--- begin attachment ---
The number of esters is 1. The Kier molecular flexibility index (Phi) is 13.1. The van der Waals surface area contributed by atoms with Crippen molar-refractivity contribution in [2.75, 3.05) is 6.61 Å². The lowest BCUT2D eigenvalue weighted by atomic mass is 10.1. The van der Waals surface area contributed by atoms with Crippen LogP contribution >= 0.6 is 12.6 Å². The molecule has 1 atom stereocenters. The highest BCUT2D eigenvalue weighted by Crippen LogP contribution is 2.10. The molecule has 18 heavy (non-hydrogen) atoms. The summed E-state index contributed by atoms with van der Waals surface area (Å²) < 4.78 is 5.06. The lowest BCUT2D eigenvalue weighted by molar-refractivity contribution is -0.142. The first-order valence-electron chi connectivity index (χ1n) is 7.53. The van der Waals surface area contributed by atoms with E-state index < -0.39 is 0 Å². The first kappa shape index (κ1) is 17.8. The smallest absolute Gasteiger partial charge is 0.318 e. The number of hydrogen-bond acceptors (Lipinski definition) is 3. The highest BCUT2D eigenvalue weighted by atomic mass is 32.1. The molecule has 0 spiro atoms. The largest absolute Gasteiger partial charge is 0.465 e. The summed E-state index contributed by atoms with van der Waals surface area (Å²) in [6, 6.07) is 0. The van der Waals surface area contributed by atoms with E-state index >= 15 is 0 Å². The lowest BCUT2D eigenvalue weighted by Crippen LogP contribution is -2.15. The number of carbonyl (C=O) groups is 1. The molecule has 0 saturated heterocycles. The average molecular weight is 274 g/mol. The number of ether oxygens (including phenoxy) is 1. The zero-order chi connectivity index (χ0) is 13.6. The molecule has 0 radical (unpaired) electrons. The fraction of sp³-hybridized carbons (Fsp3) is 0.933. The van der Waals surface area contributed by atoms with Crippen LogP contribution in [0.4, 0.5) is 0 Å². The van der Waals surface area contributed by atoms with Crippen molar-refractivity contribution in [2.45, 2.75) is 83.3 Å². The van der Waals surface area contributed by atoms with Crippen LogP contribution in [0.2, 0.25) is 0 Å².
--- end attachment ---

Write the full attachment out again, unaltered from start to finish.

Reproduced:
The number of esters is 1. The Kier molecular flexibility index (Phi) is 13.1. The van der Waals surface area contributed by atoms with Crippen molar-refractivity contribution in [2.75, 3.05) is 6.61 Å². The lowest BCUT2D eigenvalue weighted by atomic mass is 10.1. The van der Waals surface area contributed by atoms with Crippen LogP contribution >= 0.6 is 12.6 Å². The molecule has 1 atom stereocenters. The highest BCUT2D eigenvalue weighted by Crippen LogP contribution is 2.10. The molecule has 18 heavy (non-hydrogen) atoms. The summed E-state index contributed by atoms with van der Waals surface area (Å²) < 4.78 is 5.06. The lowest BCUT2D eigenvalue weighted by molar-refractivity contribution is -0.142. The first-order valence-electron chi connectivity index (χ1n) is 7.53. The van der Waals surface area contributed by atoms with E-state index < -0.39 is 0 Å². The first kappa shape index (κ1) is 17.8. The smallest absolute Gasteiger partial charge is 0.318 e. The number of hydrogen-bond acceptors (Lipinski definition) is 3. The highest BCUT2D eigenvalue weighted by atomic mass is 32.1. The molecule has 0 spiro atoms. The largest absolute Gasteiger partial charge is 0.465 e. The summed E-state index contributed by atoms with van der Waals surface area (Å²) in [6, 6.07) is 0. The van der Waals surface area contributed by atoms with E-state index >= 15 is 0 Å². The lowest BCUT2D eigenvalue weighted by Crippen LogP contribution is -2.15. The number of carbonyl (C=O) groups is 1. The molecule has 0 saturated heterocycles. The average molecular weight is 274 g/mol. The number of ether oxygens (including phenoxy) is 1. The zero-order chi connectivity index (χ0) is 13.6. The molecule has 0 radical (unpaired) electrons. The fraction of sp³-hybridized carbons (Fsp3) is 0.933. The van der Waals surface area contributed by atoms with Crippen LogP contribution in [0.4, 0.5) is 0 Å². The van der Waals surface area contributed by atoms with Crippen molar-refractivity contribution in [2.45, 2.75) is 83.3 Å². The van der Waals surface area contributed by atoms with Crippen LogP contribution in [0.2, 0.25) is 0 Å².